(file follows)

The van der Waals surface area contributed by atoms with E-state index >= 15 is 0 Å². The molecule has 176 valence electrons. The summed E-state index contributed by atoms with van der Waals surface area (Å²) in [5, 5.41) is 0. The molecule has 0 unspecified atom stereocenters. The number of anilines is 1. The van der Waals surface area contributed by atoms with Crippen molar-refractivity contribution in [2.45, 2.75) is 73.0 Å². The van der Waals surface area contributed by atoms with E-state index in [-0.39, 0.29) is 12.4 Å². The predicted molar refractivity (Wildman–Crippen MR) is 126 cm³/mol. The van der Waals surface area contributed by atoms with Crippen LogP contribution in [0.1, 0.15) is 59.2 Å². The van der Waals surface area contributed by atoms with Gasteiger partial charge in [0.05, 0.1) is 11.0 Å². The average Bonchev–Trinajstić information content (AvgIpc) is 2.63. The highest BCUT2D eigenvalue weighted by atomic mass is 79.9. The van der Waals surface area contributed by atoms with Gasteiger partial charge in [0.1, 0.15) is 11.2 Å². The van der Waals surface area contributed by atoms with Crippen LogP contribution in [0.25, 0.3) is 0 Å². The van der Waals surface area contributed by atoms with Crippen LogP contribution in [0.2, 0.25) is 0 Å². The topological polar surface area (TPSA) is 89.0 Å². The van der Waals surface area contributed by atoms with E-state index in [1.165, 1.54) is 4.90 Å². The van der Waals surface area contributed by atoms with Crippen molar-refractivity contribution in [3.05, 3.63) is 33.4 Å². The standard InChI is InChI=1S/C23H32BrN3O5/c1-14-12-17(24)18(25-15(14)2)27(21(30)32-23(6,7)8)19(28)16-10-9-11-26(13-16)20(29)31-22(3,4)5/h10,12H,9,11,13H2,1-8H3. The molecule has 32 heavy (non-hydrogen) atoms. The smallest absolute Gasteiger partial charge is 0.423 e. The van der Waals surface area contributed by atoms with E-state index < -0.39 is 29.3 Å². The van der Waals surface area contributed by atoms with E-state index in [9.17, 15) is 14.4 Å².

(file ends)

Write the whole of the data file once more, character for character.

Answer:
The van der Waals surface area contributed by atoms with E-state index >= 15 is 0 Å². The molecule has 176 valence electrons. The summed E-state index contributed by atoms with van der Waals surface area (Å²) in [5, 5.41) is 0. The molecule has 0 unspecified atom stereocenters. The number of anilines is 1. The van der Waals surface area contributed by atoms with Crippen molar-refractivity contribution in [2.45, 2.75) is 73.0 Å². The van der Waals surface area contributed by atoms with E-state index in [-0.39, 0.29) is 12.4 Å². The predicted molar refractivity (Wildman–Crippen MR) is 126 cm³/mol. The van der Waals surface area contributed by atoms with Crippen LogP contribution in [0.1, 0.15) is 59.2 Å². The van der Waals surface area contributed by atoms with Gasteiger partial charge in [0.05, 0.1) is 11.0 Å². The average Bonchev–Trinajstić information content (AvgIpc) is 2.63. The highest BCUT2D eigenvalue weighted by atomic mass is 79.9. The van der Waals surface area contributed by atoms with Gasteiger partial charge in [0.1, 0.15) is 11.2 Å². The van der Waals surface area contributed by atoms with Crippen LogP contribution in [0.25, 0.3) is 0 Å². The van der Waals surface area contributed by atoms with Crippen LogP contribution in [0.2, 0.25) is 0 Å². The topological polar surface area (TPSA) is 89.0 Å². The van der Waals surface area contributed by atoms with E-state index in [1.165, 1.54) is 4.90 Å². The van der Waals surface area contributed by atoms with Crippen molar-refractivity contribution in [3.05, 3.63) is 33.4 Å². The standard InChI is InChI=1S/C23H32BrN3O5/c1-14-12-17(24)18(25-15(14)2)27(21(30)32-23(6,7)8)19(28)16-10-9-11-26(13-16)20(29)31-22(3,4)5/h10,12H,9,11,13H2,1-8H3. The molecule has 32 heavy (non-hydrogen) atoms. The smallest absolute Gasteiger partial charge is 0.423 e. The van der Waals surface area contributed by atoms with E-state index < -0.39 is 29.3 Å². The van der Waals surface area contributed by atoms with E-state index in [9.17, 15) is 14.4 Å².